Although my precious items are very old they are new to me, I inherited them only yesterday!  The two items I'm sharing today hold wonderful memories for me and take me right back to my childhood.

 My mum and aunt have the unfortunate task of emptying my grandparents' home after the recent death of my grandad and my mum had asked if there was anything I wanted, of course there were things I wanted, things I knew nobody else would want.

When I was younger and we went to visit my grandparents we would always go in to the house using the side door.  No matter whether we were going to visit my dad's parents or my mum's parents we would always use the side door, never the front door, and although both properties were very different and miles apart the side doors always went to the same place, the kitchen.

As you entered my mum's parent's house the first thing you would see was this:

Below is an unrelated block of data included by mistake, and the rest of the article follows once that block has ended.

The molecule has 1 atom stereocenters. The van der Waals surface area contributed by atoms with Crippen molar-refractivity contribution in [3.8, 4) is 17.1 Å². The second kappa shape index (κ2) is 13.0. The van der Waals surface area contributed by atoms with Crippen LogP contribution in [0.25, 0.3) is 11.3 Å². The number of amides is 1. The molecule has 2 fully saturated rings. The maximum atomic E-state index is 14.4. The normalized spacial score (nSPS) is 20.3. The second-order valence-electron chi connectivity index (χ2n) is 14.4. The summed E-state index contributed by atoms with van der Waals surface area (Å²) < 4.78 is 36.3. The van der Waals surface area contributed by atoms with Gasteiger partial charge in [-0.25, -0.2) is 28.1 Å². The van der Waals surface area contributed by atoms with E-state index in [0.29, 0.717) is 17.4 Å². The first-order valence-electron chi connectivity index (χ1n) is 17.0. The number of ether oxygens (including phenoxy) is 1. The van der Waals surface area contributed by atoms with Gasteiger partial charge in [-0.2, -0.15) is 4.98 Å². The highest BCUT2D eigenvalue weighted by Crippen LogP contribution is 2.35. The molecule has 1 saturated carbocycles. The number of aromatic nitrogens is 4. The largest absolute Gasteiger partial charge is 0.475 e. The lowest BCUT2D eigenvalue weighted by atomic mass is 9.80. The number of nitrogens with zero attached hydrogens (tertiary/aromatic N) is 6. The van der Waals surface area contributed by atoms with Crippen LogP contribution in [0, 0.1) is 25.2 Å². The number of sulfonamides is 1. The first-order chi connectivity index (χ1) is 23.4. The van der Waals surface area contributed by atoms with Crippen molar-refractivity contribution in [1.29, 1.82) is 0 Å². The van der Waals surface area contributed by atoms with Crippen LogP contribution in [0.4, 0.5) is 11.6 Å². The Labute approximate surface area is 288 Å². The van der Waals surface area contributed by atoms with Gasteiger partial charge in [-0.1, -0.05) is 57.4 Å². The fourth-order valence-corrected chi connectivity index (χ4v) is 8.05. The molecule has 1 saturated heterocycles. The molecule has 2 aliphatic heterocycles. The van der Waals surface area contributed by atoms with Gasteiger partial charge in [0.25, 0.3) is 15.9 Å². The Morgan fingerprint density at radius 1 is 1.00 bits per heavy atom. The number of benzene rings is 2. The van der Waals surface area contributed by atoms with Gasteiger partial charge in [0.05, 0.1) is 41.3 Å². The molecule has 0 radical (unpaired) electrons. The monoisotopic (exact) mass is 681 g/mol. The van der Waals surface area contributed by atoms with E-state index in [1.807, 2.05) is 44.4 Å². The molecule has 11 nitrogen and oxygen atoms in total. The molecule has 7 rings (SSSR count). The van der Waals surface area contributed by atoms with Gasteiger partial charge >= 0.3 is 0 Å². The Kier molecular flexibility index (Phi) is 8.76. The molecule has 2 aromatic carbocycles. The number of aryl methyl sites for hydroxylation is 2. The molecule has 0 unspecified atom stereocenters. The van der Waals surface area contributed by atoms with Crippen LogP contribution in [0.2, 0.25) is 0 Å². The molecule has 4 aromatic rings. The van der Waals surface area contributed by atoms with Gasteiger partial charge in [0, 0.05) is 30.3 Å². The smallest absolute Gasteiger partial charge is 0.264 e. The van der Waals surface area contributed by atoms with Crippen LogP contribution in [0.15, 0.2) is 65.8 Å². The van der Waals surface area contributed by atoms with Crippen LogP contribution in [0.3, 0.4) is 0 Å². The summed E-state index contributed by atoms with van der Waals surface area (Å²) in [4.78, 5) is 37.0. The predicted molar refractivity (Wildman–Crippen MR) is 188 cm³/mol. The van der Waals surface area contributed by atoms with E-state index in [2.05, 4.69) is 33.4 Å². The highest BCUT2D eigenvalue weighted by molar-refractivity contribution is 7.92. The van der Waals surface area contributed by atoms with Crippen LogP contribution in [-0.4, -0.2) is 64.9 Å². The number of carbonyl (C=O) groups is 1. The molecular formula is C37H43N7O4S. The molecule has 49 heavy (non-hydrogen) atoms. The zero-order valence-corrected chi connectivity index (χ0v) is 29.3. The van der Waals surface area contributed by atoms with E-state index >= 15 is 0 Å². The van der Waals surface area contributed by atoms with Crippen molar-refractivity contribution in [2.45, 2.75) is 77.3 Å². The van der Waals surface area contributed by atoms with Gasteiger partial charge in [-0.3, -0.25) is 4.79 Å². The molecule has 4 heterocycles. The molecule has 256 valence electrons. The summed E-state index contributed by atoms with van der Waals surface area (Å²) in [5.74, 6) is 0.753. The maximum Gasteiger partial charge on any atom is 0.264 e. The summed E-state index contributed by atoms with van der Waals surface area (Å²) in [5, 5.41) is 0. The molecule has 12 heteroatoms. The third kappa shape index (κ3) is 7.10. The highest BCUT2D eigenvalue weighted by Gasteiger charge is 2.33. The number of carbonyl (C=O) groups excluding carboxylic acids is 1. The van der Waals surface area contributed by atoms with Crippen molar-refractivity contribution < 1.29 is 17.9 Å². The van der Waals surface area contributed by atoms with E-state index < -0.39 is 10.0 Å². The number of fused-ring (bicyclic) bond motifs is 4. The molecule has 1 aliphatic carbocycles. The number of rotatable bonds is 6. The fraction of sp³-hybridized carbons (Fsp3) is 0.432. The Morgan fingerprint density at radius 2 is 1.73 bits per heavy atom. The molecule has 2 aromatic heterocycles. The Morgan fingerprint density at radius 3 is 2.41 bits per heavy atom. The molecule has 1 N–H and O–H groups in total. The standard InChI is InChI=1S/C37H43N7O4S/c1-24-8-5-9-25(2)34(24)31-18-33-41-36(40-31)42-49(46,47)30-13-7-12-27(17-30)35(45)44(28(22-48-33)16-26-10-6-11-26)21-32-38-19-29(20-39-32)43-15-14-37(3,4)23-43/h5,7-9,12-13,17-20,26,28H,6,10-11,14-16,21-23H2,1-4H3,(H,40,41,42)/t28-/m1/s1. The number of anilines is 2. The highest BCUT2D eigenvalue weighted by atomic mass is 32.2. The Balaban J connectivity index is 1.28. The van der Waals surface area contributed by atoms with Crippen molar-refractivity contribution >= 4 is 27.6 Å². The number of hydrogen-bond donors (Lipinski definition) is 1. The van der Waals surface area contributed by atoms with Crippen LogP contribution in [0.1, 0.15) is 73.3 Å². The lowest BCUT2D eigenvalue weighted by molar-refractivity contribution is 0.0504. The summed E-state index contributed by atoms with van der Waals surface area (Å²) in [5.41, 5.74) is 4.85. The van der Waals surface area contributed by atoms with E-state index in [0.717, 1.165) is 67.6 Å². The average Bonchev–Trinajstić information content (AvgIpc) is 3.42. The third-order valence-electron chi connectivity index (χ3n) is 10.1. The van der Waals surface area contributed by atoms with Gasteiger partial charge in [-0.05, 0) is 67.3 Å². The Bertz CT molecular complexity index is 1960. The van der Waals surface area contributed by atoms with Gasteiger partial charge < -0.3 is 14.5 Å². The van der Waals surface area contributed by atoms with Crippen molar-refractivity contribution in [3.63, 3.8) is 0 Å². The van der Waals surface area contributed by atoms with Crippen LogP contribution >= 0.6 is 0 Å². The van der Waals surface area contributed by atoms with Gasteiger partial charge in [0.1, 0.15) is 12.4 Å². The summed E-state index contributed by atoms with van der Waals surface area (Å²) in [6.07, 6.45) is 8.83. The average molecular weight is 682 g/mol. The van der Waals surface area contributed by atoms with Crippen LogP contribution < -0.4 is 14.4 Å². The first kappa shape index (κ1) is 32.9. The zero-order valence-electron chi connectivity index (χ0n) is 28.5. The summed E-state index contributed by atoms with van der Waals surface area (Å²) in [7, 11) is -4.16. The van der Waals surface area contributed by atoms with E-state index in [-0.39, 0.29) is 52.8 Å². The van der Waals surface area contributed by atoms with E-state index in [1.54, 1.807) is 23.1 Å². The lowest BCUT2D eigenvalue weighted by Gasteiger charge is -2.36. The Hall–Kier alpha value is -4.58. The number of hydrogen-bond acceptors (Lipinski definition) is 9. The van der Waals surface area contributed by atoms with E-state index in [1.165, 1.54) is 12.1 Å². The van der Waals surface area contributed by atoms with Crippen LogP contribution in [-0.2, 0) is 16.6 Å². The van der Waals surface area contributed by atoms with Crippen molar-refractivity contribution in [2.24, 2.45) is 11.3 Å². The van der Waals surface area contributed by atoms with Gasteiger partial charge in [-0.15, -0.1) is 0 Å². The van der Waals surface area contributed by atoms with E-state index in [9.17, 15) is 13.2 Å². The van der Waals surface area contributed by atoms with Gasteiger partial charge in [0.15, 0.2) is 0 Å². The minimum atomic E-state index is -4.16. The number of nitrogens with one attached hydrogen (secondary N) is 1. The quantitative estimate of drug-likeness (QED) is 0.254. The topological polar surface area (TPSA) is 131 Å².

The beetroot jar.  It sat just inside the kitchen door and I have always loved it.  I don't ever remember it having any beetroot in it though.  I knew it was something I would love to have in my home.

The second thing I would see as I moved further in to the kitchen was on the windowsill just above the sink:
My mum and her sister bought this for my nan for Mother's Day many years ago.  It reminds me so much of my nan.  My mum couldn't understand why I wanted it as there is a big crack in it, I wanted it because it made me think of my nan and if she had this cracked old moneybox on display until the day she died then it was obviously something very precious to her.

So now I have these two lovely treasures full of memories in my home, do I care that the don't fit in with the other bits and pieces I have? Of course not because I want them to stand out like the precious things they are.

I hope that you will head over to Sian's now to tell your story and read the other stories being told there.

Thanks for stopping by
Jo xx